Calling for integrated approaches to land use, Maria Helena Semedo, Deputy Director General, United Nations Food and Agriculture Organization (FAO), stressed forests’ critical role in food security and poverty eradication, as well as climate change mitigation, and FAO’s role in supporting countries with forest management, including with forest related INDCs action.

Bukar Hassan, Permanent Secretary for Environment, Nigeria, shared insights from Nigeria’s experience with REDD+, underscoring REDD+ is not only about forests, but also about improving livelihoods and the conditions of forest communities.

Joan Carling, UN Permanent Forum on Indigenous Issues (UNPFII), congratulated the UN-REDD Programme for its role in enhancing Indigenous Peoples’ participation in national and international decision-making on REDD+, pointing out that, in certain countries, this had never happened before. She highlighted that issues of land tenure and evaluation of how safeguards are implemented remain outstanding, and called for placing Indigenous Peoples at the center of forest governance.

Recalling Norway’s continued support to the UN-REDD Programme, Jens Frølich Holte, Ministry of Environment and Climate Change, Norway, called for tailor-made solutions to enable countries to take full control of transforming their forest economies.

Helen Clark, UNDP, called for the Paris agreement to scale-up resources for REDD+.
Joan Carling, UNPFII, highlighted Indigenous Peoples’ participation in REDD+ decision making at the national and international level.
Achim Steiner, Executive Director, UNEP, paid tribute to civil society and Indigenous Peoples who helped shape the path of the UN-REDD Programme.
Panel (L-R): Helen Clark, Administrator, UNDP; Achim Steiner, Executive Director, UNEP; Maria Helena Semedo, Deputy Director General, FAO; Bukar Hassan, Permanent Secretary for Environment, Nigeria; Ivannia Quesada Villalobos, Vice Minister for Agriculture and Livestock, Costa Rica; and Joan Carling, UNPFII.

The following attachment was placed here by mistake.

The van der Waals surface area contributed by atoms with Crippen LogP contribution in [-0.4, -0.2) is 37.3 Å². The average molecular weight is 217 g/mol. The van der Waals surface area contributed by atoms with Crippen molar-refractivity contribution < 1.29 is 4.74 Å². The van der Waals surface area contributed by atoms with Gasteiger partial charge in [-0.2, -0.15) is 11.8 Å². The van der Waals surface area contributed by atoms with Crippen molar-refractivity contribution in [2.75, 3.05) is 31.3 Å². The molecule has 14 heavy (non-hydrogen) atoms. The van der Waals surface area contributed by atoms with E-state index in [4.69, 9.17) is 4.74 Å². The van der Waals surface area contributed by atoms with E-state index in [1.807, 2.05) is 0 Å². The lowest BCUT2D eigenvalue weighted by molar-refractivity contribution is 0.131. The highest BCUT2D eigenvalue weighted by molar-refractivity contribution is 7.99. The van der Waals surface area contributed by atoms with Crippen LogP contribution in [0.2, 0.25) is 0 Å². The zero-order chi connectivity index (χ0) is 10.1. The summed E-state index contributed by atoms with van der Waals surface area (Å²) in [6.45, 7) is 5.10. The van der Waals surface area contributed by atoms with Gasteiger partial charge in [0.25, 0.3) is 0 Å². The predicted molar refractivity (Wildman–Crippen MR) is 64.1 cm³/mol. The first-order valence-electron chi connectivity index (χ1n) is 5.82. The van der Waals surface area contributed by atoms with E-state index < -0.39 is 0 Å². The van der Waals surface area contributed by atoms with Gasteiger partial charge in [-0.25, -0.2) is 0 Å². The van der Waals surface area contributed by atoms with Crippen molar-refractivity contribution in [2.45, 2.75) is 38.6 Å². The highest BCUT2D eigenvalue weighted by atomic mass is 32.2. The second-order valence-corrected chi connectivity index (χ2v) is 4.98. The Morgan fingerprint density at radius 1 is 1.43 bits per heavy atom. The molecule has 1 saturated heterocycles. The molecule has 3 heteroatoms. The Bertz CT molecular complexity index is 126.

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Aviation Carbon-Neutral Growth (CNG2020): Working Towards a Global Market-Based Measure for Aviation at the International Civil Aviation Organization (ICAO) Presented by: Air Transport Action Group (ATAG)

Michael Gill, Executive Director, ATAG, opened the event, highlighting the crucial moment in time for both aviation and climate change, and stating that a historic agreement on aviation’s contribution to climate change is “within touching distance.” Pointing to positive progression in ICAO discussions regarding the global market-based measure (GMBM), he underscored two key political issues: the distribution of obligations to offset emissions between operators; and the incorporation of the principle of common but differentiated responsibilities (CBDR) and the Chicago principle of non-discrimination.

Alex Hanafi, Environmental Defense Fund (EDF), presented on key issues for an effective MBM in the aviation sector, highlighting key questions to be resolved, including how to ensure emissions unit quality and ensure no double counting or claiming. He suggested ICAO ensure that emissions units enter into MBMs only in jurisdictions that account for those reductions when reporting on their own Intended Nationally Determined Contributions (INDCs).